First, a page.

April issue Vogue patterns – dresses

Some of the new season Vogues are a joy for people who’re fascinated by how patterns work.

The last few pattern issues have been mainly sheath and vintage dresses. I know those shapes are current but I don’t wear them myself and have difficulty working up any interest. Don’t see many people round here wearing them either, even though this is a young university suburb. Many short skirts, leggings and sweaters, but not dresses. Perhaps it’s different at corporate offices or parties in a big city.

I’m also becoming interested in flounces – though only in moderation.

Anyway, this set of Vogues has so much I want to mention this post got very long. So I’ve made 2 sections, this one on dresses, and another on separates, jackets and bags.

Yes these are dresses, but ‘interesting’ ones, not just sheaths (which are a very Classic style 😀 )

The most common current dress shapes are :
– close fitted sheath,
– vintage 50s – fitted bodice and big skirt,
– classic shirt-waist.

These patterns add :
– shift,
– tent-triangle,
– drapes, swathes, flounces.

– – –

Shift dresses, some with colour blocking

Very Easy Vogue 8805


Very Easy Vogue 8806 – similar but with set in sleeves, different yoke placement, and a hood. I can see myself in this as a top or tunic.


Vogue 1300 – a simple elegant flounced shift from DKNY, another possibility for a top. And another I might wear myself.


Tent shape

Now this is more for me 😀

Vogue 1301 – fascinating options from Koos. Could be a thigh length tunic.


Very Easy Vogue 8807 – a simpler version swirling from a yoke. Another I think could make a good top or tunic.


Drapes and flounces from designers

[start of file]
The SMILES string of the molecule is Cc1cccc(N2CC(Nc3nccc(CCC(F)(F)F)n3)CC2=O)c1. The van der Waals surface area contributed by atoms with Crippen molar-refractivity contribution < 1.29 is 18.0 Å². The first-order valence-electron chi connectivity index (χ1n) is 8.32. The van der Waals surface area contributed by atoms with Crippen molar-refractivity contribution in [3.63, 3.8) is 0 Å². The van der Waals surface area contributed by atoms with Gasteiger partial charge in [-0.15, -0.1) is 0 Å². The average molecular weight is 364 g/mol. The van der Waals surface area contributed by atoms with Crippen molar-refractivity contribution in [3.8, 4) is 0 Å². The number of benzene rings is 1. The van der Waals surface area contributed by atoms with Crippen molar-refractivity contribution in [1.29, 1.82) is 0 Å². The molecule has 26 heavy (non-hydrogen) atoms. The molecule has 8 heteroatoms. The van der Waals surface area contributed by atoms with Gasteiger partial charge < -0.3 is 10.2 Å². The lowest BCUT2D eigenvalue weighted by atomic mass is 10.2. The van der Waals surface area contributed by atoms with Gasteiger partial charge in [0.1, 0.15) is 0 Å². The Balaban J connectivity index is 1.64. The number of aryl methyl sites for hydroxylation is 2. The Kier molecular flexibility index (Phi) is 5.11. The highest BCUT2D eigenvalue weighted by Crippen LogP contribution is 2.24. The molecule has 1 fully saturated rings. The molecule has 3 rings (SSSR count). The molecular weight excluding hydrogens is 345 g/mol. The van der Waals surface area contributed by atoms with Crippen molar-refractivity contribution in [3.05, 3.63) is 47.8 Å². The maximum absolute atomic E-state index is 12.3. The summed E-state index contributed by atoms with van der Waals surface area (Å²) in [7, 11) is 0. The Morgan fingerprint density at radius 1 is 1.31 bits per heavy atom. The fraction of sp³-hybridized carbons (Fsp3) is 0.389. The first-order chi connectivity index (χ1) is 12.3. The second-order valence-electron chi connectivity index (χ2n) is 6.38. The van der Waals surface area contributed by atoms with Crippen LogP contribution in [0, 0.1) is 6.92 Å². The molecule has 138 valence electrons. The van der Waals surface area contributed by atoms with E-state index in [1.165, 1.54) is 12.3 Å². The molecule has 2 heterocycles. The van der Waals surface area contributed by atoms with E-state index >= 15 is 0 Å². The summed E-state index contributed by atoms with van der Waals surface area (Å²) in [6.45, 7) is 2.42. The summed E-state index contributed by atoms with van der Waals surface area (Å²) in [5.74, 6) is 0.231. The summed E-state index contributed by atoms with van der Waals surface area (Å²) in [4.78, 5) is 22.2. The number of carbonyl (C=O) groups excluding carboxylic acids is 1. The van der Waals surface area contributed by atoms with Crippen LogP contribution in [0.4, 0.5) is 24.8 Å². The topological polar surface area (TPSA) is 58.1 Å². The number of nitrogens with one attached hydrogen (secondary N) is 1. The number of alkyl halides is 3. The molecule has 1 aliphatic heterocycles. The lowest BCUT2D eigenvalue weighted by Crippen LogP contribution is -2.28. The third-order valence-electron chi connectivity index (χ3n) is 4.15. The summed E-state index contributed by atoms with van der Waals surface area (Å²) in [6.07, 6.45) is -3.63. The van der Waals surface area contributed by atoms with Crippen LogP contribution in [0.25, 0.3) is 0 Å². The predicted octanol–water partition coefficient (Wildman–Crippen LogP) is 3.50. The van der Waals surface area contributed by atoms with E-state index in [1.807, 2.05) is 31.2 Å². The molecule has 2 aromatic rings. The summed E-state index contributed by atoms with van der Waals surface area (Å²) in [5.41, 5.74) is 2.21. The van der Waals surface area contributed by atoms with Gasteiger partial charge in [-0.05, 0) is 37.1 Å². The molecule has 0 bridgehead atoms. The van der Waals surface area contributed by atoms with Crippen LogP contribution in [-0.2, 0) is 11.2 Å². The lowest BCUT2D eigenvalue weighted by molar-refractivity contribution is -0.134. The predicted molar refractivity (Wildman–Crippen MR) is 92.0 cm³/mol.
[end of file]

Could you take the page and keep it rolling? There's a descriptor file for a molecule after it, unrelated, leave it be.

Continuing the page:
Vogue 1304 – lots of shaping interest from Lialia. If you’ve got the right body to go inside it 😀


Vogue 1302 – close swathes from Kay Unger. Again lovely if you’ve got the shape for it, but not something I could wear myself.


Vogue 1305 – oh joy, something really interesting from Lialia. Not for me to wear, but understanding how it works as a pattern gives me great pleasure. Are the two versions actually the same dress with 2 different neck openings ?


Wow, a pattern that actually looks better on a body than in a line diagram.
But another style that leaves nowhere for a less than perfect shape to hide.

Vogue 8813 – drapes from Marcy Tilton.


Well, hiding bodies maybe, but Vogue recommends this for the pear shaped. Hmm, thanks but no thanks. I like crafters’ smocks, but wouldn’t feel flattered in this – though I can imagine people I know who have a different body shape and would love this.

Are these separates or a colour blocked dress ?

Vogue 1310 – more elegance, in bias lines from Chado Ralph Rucci.


– – –

Not much I would wear myself, but great pattern interest and pleasure.

My second post, about new patterns for separates, has styles I’ll be more likely to wear.

Which do you enjoy ?

– – –

Patterns available May 2012

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Explore posts in the same categories: current fashion, my choices

12 Comments on “April issue Vogue patterns – dresses”

  1. Helen Says:

    Very much enjoyed today’s blog, Sewingplum! My favorite is the Chado Ralph Rucci.

  2. Alison Says:

    Thank you for mentioning the potential for using some of these dress patterns for tops or tunics. That rarely occurs to me–I am too literal in considering patterns. Several of the new Vogue dress patterns that seemed ill suited for my pear-shaped figure now seem like good possibilities!